"Progress in manufacturing is measured by the production of high quality goods. The unit of progress for Lean Startups is validated learning-a rigorous method for demonstrating progress when one is embedded in the soil of extreme uncertainty." - Eric Ries

When was the last time you asked your co-founder “what can we do right now?”. I’d love to hear from you in the comments!

Photo credit: christopher charles

Enjoying the moment

When I look back on the times I’ve done the most productive work on my startup, it has always been when I’ve had a great balance of work and rest. It has also been at times when I have genuinely been enjoying the moment. Steve Jobs suggests that in order to do great work, we should love doing the work:

"Work is going to fill a large part of your life, and the only way to be truly satisfied is to do what you believe is great work, and the only way to do great work is to love what you do."

By saying “the only way to do great work is to love what you do”, Jobs implies that how good we are at something is correlated with how much we enjoy doing it. I am sure you can agree this makes sense.

Loving what we do

This need to love what we do has had me thinking for a while about how to maximise the amount of time I’m truly enjoying what I’m doing. We all have parts of our lives which we don’t enjoy, and it is easy to assume that it is inevitable that there are elements of our days which we won’t enjoy. I think that whilst this is very easy to agree with, a lot of the time it may actually be a choice, whether we realise it or not.

Last year I watched a video entitled Tea & the Art of Life Management which is a great discussion featuring two of my favourite authors Tim Ferriss and Leo Babauta. The video is fantastic and I can highly recommend it. I’ve watched it a number of times myself, and I always keep remembering it for one particular thing which Tim Ferriss said. He calls it Gratitude Training:

Lets say that you want to eat a peach for dessert one evening, but you decide to only allow yourself this luxury after washing the dishes. If, while washing the dishes, all you think of is eating the peach, what will you be thinking of when you eat the peach?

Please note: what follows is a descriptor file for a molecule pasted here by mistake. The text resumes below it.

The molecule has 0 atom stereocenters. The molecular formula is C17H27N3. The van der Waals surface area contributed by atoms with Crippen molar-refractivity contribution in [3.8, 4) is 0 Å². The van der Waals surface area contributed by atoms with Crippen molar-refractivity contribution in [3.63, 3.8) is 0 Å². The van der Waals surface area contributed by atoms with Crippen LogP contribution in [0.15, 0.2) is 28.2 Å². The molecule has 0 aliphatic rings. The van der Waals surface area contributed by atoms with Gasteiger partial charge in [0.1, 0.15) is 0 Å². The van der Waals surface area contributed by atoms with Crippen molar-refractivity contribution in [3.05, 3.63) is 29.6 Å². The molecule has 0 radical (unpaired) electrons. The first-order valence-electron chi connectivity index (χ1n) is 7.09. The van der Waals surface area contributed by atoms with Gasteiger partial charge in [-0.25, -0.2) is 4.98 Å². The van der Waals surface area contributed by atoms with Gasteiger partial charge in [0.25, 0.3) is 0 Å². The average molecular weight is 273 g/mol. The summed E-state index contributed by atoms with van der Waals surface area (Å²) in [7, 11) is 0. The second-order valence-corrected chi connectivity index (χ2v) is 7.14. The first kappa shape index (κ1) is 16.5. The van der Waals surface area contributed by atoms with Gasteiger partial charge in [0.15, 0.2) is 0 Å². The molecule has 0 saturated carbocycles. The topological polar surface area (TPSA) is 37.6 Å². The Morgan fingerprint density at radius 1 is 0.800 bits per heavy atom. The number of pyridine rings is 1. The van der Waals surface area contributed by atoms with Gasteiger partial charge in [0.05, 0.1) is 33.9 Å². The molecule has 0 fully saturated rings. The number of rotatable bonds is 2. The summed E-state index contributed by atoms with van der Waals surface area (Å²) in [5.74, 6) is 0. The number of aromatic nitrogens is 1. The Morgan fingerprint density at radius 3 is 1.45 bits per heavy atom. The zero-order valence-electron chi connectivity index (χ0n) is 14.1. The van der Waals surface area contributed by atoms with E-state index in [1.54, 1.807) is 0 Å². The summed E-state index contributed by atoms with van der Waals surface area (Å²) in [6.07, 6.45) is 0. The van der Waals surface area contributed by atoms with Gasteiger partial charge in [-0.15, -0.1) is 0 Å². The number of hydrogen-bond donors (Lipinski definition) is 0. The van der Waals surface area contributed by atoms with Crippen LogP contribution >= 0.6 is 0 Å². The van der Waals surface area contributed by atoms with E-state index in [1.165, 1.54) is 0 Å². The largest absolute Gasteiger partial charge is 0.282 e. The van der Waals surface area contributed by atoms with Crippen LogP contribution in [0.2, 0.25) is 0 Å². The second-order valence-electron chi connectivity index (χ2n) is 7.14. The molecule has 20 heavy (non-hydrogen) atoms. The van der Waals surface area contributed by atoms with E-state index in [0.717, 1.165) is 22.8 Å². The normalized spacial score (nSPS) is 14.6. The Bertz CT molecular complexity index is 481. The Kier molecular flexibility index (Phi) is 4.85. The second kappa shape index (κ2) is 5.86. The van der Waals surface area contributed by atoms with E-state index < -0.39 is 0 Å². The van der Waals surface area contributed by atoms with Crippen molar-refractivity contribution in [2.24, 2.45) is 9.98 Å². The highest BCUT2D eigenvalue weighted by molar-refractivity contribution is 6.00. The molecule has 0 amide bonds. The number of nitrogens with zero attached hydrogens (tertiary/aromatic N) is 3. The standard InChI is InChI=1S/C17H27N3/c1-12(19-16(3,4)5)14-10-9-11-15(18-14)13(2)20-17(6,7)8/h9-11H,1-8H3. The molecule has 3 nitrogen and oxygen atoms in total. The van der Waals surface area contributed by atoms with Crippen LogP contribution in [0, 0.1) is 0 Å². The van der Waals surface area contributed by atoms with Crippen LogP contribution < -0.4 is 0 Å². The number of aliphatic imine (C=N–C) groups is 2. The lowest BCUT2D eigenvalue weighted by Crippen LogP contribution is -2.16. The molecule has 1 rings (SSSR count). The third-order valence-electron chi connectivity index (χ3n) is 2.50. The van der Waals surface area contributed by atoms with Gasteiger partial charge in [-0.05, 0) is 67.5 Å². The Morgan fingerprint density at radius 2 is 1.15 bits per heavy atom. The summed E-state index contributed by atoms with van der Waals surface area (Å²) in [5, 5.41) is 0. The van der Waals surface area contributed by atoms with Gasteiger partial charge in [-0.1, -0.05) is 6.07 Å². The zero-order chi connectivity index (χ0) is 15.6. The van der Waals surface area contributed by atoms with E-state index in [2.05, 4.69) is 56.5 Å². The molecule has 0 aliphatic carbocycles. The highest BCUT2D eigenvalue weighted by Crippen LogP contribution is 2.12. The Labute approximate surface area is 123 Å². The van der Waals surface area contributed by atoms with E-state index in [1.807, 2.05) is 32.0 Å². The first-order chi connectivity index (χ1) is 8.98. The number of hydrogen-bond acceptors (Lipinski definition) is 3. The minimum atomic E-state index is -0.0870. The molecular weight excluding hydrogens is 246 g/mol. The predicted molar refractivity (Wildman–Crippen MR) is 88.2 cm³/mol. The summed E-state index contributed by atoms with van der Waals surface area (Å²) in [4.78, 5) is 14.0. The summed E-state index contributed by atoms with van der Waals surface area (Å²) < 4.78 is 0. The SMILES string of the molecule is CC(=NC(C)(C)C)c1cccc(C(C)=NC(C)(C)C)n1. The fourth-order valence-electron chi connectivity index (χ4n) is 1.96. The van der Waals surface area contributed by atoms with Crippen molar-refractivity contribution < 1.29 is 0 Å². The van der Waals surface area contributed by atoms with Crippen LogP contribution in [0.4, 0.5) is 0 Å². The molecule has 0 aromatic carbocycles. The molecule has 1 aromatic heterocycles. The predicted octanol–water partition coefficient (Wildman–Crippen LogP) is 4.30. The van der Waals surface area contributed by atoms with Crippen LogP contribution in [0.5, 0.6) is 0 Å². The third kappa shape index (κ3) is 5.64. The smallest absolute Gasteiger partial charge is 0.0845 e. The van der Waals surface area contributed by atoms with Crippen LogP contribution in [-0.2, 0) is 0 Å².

The clogged inbox, that difficult conversation youve been putting off, tomorrows to-do list?

The peach is eaten but not enjoyed, and so on we continue through life, victims of a progressively lopsided culture that values achievement over appreciation.

Ambition vs day to day happiness

The final sentence in the quote above from Tim Ferriss is something I find particularly interesting as a startup founder. As a founder, I read many articles, many videos and generally try to stay very up to date on the different techniques out there and try to learn from what has worked for others. This means that a lot of the time I am exposed to articles which show how much people have achieved such as how much a startup has been acquired for. With such a high concentration of this kind of information, it is easy to put a lot of value on ambition. We don’t start companies and aim to make no impact, do we?

However, going back to what Steve Jobs says, if we value ambition too much compared to day to day happiness, we are unlikely to ever achieve the things we are striving for. In a recent interview with David Heinemeier Hansson of 37signals on Mixergy, Andrew Warner asked David a very interesting question:

When you launch something you say “we just wanted to launch something and see where it went” and on the other hand, “we’re going to build a hundred million dollar company”. How do you balance both those sides?

David responds by saying that the ambition is much less important than day to day happiness. He says that if you care more about the milestones and ambitions, you are much less likely to achieve them.

Choose to enjoy the moments

So next time we’re washing the dishes, why not actually find enjoyment in washing the dishes? It can be a very relaxing activity. When we’re trying to reach inbox zero, why not enjoy the great conversations we are having and have some gratitude for the amazing people we are in touch with and the fact we can communicate so easily. When a customer gets in touch with a question about our product, instead of seeing it as a necessary but unenjoyable task, why not be thankful that they care enough to get in touch, and look for something we can learn from them?

I certainly need to keep reminding myself that it’s a choice.

Photo credit: Dimitris Papazimouris